We live in an awfully smart world.

Our pockets today are laden with smartphones and smart devices; we drive smart cars and work in smart buildings that draw power from a smart grid. We even send our children off to smart classrooms to learn from smartboards.

This has been the decade of smart -- part buzzword, part apt descriptor, the ubiquitous prefix defines the technology of the day: adaptive, anticipatory and networked.

It does not, however, necessarily describe the users of that technology.

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As these tools expand their reach and autonomy, they are quickly exceeding the technical expertise of the users, putting us in the uncomfortable position of being consistently outsmarted by our own devices.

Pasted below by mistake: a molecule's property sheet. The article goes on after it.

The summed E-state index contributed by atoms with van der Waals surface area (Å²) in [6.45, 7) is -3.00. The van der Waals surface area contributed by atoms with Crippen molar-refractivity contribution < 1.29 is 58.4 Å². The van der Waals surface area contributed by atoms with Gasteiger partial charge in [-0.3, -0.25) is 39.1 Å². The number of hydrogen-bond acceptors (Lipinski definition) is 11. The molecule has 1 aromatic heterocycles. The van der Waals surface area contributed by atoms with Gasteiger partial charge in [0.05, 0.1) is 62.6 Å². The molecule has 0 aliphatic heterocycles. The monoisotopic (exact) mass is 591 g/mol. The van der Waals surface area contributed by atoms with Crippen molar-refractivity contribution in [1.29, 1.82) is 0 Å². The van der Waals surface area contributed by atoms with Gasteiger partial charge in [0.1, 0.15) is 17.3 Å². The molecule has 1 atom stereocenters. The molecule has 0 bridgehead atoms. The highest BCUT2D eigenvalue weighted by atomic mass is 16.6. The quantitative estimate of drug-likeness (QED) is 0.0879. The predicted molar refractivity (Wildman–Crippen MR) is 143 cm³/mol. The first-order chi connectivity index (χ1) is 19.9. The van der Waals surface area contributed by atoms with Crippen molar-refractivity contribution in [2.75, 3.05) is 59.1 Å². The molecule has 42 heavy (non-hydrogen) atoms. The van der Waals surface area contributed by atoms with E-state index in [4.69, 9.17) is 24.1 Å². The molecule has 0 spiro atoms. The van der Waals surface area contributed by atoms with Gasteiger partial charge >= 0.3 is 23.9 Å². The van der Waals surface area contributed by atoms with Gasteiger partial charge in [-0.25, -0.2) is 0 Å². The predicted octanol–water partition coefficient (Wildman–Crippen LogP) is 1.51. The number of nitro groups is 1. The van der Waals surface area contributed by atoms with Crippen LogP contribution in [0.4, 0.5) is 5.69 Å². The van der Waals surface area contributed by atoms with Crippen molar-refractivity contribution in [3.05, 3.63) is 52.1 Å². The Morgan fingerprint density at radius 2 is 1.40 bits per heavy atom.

In most cases, this is probably fine. In fact, it's an essential part of the time-saving convenience these technologies are supposed to provide.

In an industrial setting, however, when investment in smart technology doesn't equal that of training for the workforce, the potential efficiency and productivity gains of the former will always be crippled.

And so as U.S. manufacturers navigate the slippery incline of recovery, they are beginning to look beyond "smart" and toward "intelligent" solutions that advance user understanding of their tools and how those tools work together in order to realize the full benefit of the technologies.

With manufacturers claiming 30% of the total energy consumed in this country -- a greater share than any other sector, including transportation, commercial and residential use -- nowhere is this movement more relevant than with energy efficiency.

There is a growing conversation about this in the industry today, moving us from a focus on device-level smart energy solutions to systemwide, integrated intelligent efficiency.

 
  Energy dashboards offer options to analyze data to track system-wide energy costs, identify patterns of use and optimize network capacity.